The Grup Gerak Khas (GGK) (English: Special Service Group) is the main entity element in the Malaysian Army. It is basically a commando regiment in the Malaysian Army Corps. The mission of the GGK is to provide a squadron to locate, report, harass and disrupt the enemy through long range infiltration as well as operating in close collaboration with guerrilla or partisan forces. GGK will also plan, prepare for, and when directed, deploy to conduct unconventional warfare, internal defence, special reconnaissance and direct actions etc. in support of Government policy objectives within designated areas of responsibility.

GGK continuously trains to conduct unconventional warfare in any of its forms – guerrilla / anti-guerrilla warfare, escape and evasion, subversion, sabotage, counter-terrorist and their most highly regarded expertise – jungle warfare.[11] They have a great reputation in operations against the communist terrorists. The troopers are also schooled in direct action operations and special reconnaissance. Currently, there are 3 fully equipped regiments (21st Kdo, 22nd Kdo & 11th RGK). GGK has seen action in Cambodia, Somalia, western Sahara, Namibia and Bosnia among others. Most recently GGK has also been involved with peacekeeping missions in Lebanon[12] and Timor Leste.[13]


PASKAL team with tactical BDUs conducting CQC drills.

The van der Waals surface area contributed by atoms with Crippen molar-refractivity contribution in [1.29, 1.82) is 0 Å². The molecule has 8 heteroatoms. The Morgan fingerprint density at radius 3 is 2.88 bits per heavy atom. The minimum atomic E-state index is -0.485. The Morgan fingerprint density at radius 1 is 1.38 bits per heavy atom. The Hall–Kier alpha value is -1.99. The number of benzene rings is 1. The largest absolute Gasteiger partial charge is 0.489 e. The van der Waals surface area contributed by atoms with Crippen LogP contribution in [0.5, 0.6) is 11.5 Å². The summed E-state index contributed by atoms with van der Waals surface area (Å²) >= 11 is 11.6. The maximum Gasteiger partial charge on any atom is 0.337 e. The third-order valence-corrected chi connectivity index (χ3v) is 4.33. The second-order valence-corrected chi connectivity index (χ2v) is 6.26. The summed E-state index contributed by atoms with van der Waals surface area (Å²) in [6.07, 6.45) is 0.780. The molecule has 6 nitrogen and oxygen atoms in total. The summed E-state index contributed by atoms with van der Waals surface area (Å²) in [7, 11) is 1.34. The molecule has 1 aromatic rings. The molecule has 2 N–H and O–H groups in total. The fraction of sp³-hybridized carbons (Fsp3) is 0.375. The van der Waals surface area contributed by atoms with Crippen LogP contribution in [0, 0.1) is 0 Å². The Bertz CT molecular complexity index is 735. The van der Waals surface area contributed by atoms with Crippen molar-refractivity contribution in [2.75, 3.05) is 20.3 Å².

The Royal Malaysian Navy also has special forces to secure the Malaysian maritime areas, especially the Malacca Straits, from intruders and terrorist groups. The unit is known as Naval Special Warfare Forces (Malay: Pasukan Khas Laut; PASKAL) by its Malay acronym in the year 1980. The unit was established using commando-trained officers and men from the Security Regiment. First established in the year 1975, the role of this team is similar to coast guards whereby it was assigned to secure the RMN vessels, and the beaches. However, the UK Royal Marines Commando and US Navy SEALs have restructured the PASKAL forces. Some PASKAL operators have also been sent to the SEALs training center. PASKAL is now a highly competent special forces unit with responsibilities to secure all strategic areas and conducting other counter-terrorism operations in cargo shipments, oil rigs and the terrain. Some of its personnel are stationed in man-made 'islands' in the Spratlys and in strategic areas within the country's Exclusive Economic Zone (EEZ). PASKAL is equipped with the latest hi-tech weaponry as they are also funded by an oil consortium (one of PASKAL's main missions is to protect oil rigs in Malaysian waters) and shipping companies.